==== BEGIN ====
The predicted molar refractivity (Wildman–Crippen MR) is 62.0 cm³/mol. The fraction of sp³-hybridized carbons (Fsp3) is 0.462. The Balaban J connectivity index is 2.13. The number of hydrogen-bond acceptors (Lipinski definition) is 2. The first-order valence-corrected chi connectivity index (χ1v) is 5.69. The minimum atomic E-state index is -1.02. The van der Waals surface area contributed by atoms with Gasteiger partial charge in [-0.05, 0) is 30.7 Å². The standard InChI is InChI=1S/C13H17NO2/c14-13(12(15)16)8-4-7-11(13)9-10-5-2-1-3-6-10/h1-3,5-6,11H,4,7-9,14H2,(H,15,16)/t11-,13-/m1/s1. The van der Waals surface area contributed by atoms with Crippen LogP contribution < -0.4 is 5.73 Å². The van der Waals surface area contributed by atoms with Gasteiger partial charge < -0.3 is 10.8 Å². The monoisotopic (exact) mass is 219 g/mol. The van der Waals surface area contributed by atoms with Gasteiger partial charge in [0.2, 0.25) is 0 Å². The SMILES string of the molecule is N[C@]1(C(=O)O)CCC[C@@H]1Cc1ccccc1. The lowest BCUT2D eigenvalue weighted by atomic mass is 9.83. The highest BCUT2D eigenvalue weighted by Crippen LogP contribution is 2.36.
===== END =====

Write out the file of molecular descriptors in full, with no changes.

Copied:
The predicted molar refractivity (Wildman–Crippen MR) is 62.0 cm³/mol. The fraction of sp³-hybridized carbons (Fsp3) is 0.462. The Balaban J connectivity index is 2.13. The number of hydrogen-bond acceptors (Lipinski definition) is 2. The first-order valence-corrected chi connectivity index (χ1v) is 5.69. The minimum atomic E-state index is -1.02. The van der Waals surface area contributed by atoms with Gasteiger partial charge in [-0.05, 0) is 30.7 Å². The standard InChI is InChI=1S/C13H17NO2/c14-13(12(15)16)8-4-7-11(13)9-10-5-2-1-3-6-10/h1-3,5-6,11H,4,7-9,14H2,(H,15,16)/t11-,13-/m1/s1. The van der Waals surface area contributed by atoms with Crippen LogP contribution < -0.4 is 5.73 Å². The van der Waals surface area contributed by atoms with Gasteiger partial charge < -0.3 is 10.8 Å². The monoisotopic (exact) mass is 219 g/mol. The van der Waals surface area contributed by atoms with Gasteiger partial charge in [0.2, 0.25) is 0 Å². The SMILES string of the molecule is N[C@]1(C(=O)O)CCC[C@@H]1Cc1ccccc1. The lowest BCUT2D eigenvalue weighted by atomic mass is 9.83. The highest BCUT2D eigenvalue weighted by Crippen LogP contribution is 2.36.